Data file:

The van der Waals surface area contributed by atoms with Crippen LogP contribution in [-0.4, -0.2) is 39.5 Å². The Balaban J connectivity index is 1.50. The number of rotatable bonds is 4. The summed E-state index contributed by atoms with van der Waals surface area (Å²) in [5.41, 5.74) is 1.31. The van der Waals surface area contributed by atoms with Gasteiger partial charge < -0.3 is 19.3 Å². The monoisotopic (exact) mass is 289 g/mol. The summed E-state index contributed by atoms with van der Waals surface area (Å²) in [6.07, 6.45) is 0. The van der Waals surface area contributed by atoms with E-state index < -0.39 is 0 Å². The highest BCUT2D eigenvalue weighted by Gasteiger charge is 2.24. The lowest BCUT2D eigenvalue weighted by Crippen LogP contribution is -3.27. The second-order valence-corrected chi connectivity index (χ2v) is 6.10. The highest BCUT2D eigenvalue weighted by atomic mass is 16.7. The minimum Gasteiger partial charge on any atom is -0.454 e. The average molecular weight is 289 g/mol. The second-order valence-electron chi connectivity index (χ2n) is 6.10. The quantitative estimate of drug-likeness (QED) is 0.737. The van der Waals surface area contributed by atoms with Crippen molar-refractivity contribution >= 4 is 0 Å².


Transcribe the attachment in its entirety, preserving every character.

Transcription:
The van der Waals surface area contributed by atoms with Crippen LogP contribution in [-0.4, -0.2) is 39.5 Å². The Balaban J connectivity index is 1.50. The number of rotatable bonds is 4. The summed E-state index contributed by atoms with van der Waals surface area (Å²) in [5.41, 5.74) is 1.31. The van der Waals surface area contributed by atoms with Gasteiger partial charge < -0.3 is 19.3 Å². The monoisotopic (exact) mass is 289 g/mol. The summed E-state index contributed by atoms with van der Waals surface area (Å²) in [6.07, 6.45) is 0. The van der Waals surface area contributed by atoms with E-state index < -0.39 is 0 Å². The highest BCUT2D eigenvalue weighted by Gasteiger charge is 2.24. The lowest BCUT2D eigenvalue weighted by Crippen LogP contribution is -3.27. The second-order valence-corrected chi connectivity index (χ2v) is 6.10. The highest BCUT2D eigenvalue weighted by atomic mass is 16.7. The minimum Gasteiger partial charge on any atom is -0.454 e. The average molecular weight is 289 g/mol. The second-order valence-electron chi connectivity index (χ2n) is 6.10. The quantitative estimate of drug-likeness (QED) is 0.737. The van der Waals surface area contributed by atoms with Crippen molar-refractivity contribution >= 4 is 0 Å².